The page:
#> <dbl> <dbl> <dbl> <chr> <chr> <dbl> <dbl>
#> 1 24.5 0 1.98 (-Inf,-1.984)U(1… two.sided 5 0.05
#> # … with 3 more variables: lower_ci <dbl>, upper_ci <dbl>, conf_level <dbl>
```

In the examples below, `sigma_null`

is the standard
deviation in the null hypothesis `H0`

:

`alternative == "two.sided"`

:`H0: sigma == sigma_null`

and`H1: sigma != sigma_null`

. Default value.`alternative == "less"`

:`H0: sigma >= sigma_null`

and`H1: sigma < sigma_null`

`alternative == "greater"`

:`H0: sigma =< sigma_null`

and`H1: sigma > sigma_null`

```
library(tidyverse)
library(statBasics)
<- 4
sigma_null <- 2
sd_pop <- rnorm(100, mean = 10, sd = sd_pop)
x ht_1pop_var(x, sigma = sigma_null, conf_level = 0.95, alternative = "two.sided")
#> # A tibble: 2 × 10
#> statistic p_value critical_value critical_region alternative sigma sig_level
#> <dbl> <dbl> <dbl> <chr> <chr> <dbl> <dbl>
#> 1 27.1 8.75e-14 73.4 (0,73.361)U(128… two.sided 4 0.05
#> 2 27.1 8.75e-14 128. (0,73.361)U(128… two.sided 4 0.05
#> # … with 3 more variables: lower_ci <dbl>, upper_ci <dbl>, conf_level <dbl>
```

In the examples below, `proportion_null`

is the proportion
in the null hypothesis `H0`

:

`alternative == "two.sided"`

:`H0: proportion == proportion_null`

and`H1: proportion != proportion_null`

. Default value.`alternative == "less"`

:`H0: proportion >= proportion_null`

and`H1: proportion < proportion_null`

`alternative == "greater"`

:`H0: proportion =< proportion_null`

and`H1: proportion > proportion_null`

The following example illustrates how to perform a hypothesis test when the number of successes (in a number of trials) is a scalar.

```
library(tidyverse)
library(statBasics)
<- 0.1
proportion_null <- 0.75
p0 <- rbinom(1, size = 1000, prob = p0)
x ht_1pop_prop(x, 1000, proportion = p0, alternative = "two.sided", conf_level = 0.95)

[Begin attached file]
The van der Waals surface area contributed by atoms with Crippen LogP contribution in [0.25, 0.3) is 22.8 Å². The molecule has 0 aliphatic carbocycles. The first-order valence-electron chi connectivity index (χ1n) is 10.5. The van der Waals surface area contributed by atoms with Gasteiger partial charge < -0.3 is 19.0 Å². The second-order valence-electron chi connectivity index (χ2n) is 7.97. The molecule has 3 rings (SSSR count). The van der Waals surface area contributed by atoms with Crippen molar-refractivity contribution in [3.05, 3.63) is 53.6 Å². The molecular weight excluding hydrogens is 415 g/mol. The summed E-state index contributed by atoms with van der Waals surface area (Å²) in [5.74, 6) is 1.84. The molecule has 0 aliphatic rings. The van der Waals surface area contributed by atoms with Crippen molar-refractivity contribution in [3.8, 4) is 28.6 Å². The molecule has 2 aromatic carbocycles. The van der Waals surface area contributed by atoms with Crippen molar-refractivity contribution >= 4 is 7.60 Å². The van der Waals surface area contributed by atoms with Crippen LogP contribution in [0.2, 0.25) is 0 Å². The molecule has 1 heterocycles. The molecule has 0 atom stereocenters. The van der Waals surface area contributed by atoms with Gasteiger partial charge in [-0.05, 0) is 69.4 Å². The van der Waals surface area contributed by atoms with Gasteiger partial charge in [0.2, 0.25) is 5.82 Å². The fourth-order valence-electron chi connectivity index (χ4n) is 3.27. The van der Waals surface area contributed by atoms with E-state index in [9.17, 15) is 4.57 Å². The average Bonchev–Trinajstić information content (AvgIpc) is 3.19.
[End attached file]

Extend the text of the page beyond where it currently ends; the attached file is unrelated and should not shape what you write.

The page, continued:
#> # A tibble: 1 × 10
#> statistic p_value critical_value critical_region alternative proportion
#> <dbl> <dbl> <dbl> <chr> <chr> <dbl>
#> 1 1.61 0.108 1.96 (-Inf,-1.960)U(1.960,… two.sided 0.75
#> # … with 4 more variables: sig_level <dbl>, lower_ci <dbl>, upper_ci <dbl>,
#> # conf_level <dbl>
```

The example below shows how to perform a hypothesis test when the number of successes (in a number of trials) is a vector. The vector of number of trials must also be provided.

```
library(tidyverse)
library(statBasics)
<- 0.9
proportion_null <- 0.75
p0 <- c(10, 20, 30)
n <- n |> map_int(~ rbinom(1, .x, prob = p0))
x ht_1pop_prop(x, n, proportion = p0, alternative = "less", conf_level = 0.99)
#> # A tibble: 1 × 10
#> statistic p_value critical_value critical_region alternative proportion
#> <dbl> <dbl> <dbl> <chr> <chr> <dbl>
#> 1 -2.98 0.00143 -1.64 (-Inf,-1.645) less 0.75
#> # … with 4 more variables: sig_level <dbl>, lower_ci <dbl>, upper_ci <dbl>,
#> # conf_level <dbl>
```

The following example shows how to perform a hypothesis test when the number of successes (in a number of trials) is a vector of zeroes and ones.

```
library(tidyverse)
library(statBasics)
<- 0.1
proportion_null <- 0.75
p0 <- rbinom(1000, 1, prob = p0)
x ht_1pop_prop(x, proportion = p0, alternative = "greater", conf_level = 0.95)
#> # A tibble: 1 × 10
#> statistic p_value critical_value critical_region alternative proportion
#> <dbl> <dbl> <dbl> <chr> <chr> <dbl>
#> 1 -0.803 0.789 1.64 (1.645, Inf) greater 0.75
#> # … with 4 more variables: sig_level <dbl>, lower_ci <dbl>, upper_ci <dbl>,
#> # conf_level <dbl>
```

In this package, there are two approaches for computing a confidence interval for the difference in proportions.

In this case, we have the number of trials (`n_x`

and
`n_y`

) and the number of success (`x`

and
`y`

) for both popuations.

```
<- 3
x <- 100
n_x <- 50
y <- 333
n_y ci_2pop_bern(x, y, n_x, n_y)
#> # A tibble: 1 × 3
#> lower_ci upper_ci conf_level
#> <dbl> <dbl> <dbl>
#> 1 -0.232 -0.00840 0.95
```

In this case, we have a vector of 0 and 1 (`x`

and
`y`

) for both populations.

```
<- rbinom(100, 1, 0.75)
x <- rbinom(500, 1, 0.75)
y ci_2pop_bern(x, y)
#> # A tibble: 1 × 3
#> lower_ci upper_ci conf_level
#> <dbl> <dbl> <dbl>
#> 1 -0.119 0.0954 0.95